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I went to Singapore after a cousin of mine who did his MBA there highly recommended that I visit the country on my way to Indonesia. The geographic hub of growing economic giants—China, India and Southeast Asia—Singapore is as well known for it being a city-state as it is for its chewing gum ban. More than anything else, Singapore is Asia’s technology capital as can be attested by the 2017 Global Innovation Index and the Bloomberg Innovation Index. So, I arranged to make a short film in Singapore and I prepared myself to expect a country that was as uptight about gum as it was focussed on economic growth and investment with little room for anything else culturally speaking.
Instead, upon arriving in the country, I was immediately charmed by my matchbox hostel located in Chinatown, a pleasant experiment in micro-hotel accommodation which has now sadly closed. Posted at the checkin desk was a list of culinary suggestions among which were rojak, what could best be described as a fruit salad in shrimp and chili sauce, and popiah, a fresh spring roll made from a thin pancake wrapper filled with julienned vegetables and a sweet bean sauce. I was given simple instructions to get to the nearby hawker center, a type of open air food court, called the Amoy Street Food Centre. I ventured over and ordered these dishes and let’s just say that I was taken in. Chewing gum law aside, there was something magical for me about this city-state in its offerings to the physical pleasures of the body.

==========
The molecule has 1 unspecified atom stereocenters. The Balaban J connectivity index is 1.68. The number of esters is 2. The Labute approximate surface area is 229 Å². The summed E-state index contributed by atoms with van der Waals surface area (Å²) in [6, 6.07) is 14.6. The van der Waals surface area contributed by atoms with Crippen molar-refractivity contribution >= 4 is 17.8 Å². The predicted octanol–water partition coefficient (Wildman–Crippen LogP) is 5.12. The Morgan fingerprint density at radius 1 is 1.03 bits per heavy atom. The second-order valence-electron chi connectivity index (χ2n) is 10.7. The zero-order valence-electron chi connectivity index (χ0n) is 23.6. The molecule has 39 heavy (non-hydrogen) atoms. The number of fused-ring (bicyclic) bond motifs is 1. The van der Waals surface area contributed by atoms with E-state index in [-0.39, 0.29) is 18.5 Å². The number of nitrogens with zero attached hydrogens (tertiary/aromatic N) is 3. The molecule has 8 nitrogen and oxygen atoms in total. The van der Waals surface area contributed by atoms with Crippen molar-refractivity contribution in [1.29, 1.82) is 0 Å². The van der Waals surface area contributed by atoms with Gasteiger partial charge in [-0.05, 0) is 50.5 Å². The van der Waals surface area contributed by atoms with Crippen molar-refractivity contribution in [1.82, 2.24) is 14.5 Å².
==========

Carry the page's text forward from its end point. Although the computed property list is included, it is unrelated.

By day three of what was incredibly hot weather, I wanted to delve into the culture of the body which I had heard so much about. I was not really interested in any of the esthetic procedures that form part of Singapore’s medical tourism industry for which places like Sozo Clinic are renown. So, I asked for recommendations for an excellent massage and I am given an avalanche of suggestions. I almost regretted asking for many reasons, not least of which was I took one of the suggestions, headed towards it and then was sidetracked by finding another massage centre where I had the best massage of my life. And I can’t remember where this was. So relaxing was this massage that I actually fear ever returning to Singapore since I am quite certain I would spend my entire time in the country trying to find this massage centre as if I were starring in a Southeastern Asian twist on Desperately Seeking Susan. How can a country so infamous for its economic and technological advances, its workplace-related stress and for its stringent anti-gum and more recent anti-vaping bans be so keyed into culinary and physical delights?